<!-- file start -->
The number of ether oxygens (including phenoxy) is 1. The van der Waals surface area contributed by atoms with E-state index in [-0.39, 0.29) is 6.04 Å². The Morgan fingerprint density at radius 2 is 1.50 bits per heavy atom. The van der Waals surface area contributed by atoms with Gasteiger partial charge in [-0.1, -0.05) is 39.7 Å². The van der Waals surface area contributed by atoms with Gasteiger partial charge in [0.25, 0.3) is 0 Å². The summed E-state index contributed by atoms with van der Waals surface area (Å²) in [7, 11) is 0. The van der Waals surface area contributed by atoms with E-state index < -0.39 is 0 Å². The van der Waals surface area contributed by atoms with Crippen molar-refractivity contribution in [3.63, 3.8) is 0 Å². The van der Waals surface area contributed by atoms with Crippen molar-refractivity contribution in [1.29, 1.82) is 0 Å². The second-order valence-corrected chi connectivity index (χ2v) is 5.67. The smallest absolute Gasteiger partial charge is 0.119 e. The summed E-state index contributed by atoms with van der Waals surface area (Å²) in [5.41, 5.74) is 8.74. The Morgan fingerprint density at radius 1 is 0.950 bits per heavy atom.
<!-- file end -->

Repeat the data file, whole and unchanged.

The number of ether oxygens (including phenoxy) is 1. The van der Waals surface area contributed by atoms with E-state index in [-0.39, 0.29) is 6.04 Å². The Morgan fingerprint density at radius 2 is 1.50 bits per heavy atom. The van der Waals surface area contributed by atoms with Gasteiger partial charge in [-0.1, -0.05) is 39.7 Å². The van der Waals surface area contributed by atoms with Gasteiger partial charge in [0.25, 0.3) is 0 Å². The summed E-state index contributed by atoms with van der Waals surface area (Å²) in [7, 11) is 0. The van der Waals surface area contributed by atoms with E-state index < -0.39 is 0 Å². The van der Waals surface area contributed by atoms with Crippen molar-refractivity contribution in [3.63, 3.8) is 0 Å². The van der Waals surface area contributed by atoms with Crippen molar-refractivity contribution in [1.29, 1.82) is 0 Å². The second-order valence-corrected chi connectivity index (χ2v) is 5.67. The smallest absolute Gasteiger partial charge is 0.119 e. The summed E-state index contributed by atoms with van der Waals surface area (Å²) in [5.41, 5.74) is 8.74. The Morgan fingerprint density at radius 1 is 0.950 bits per heavy atom.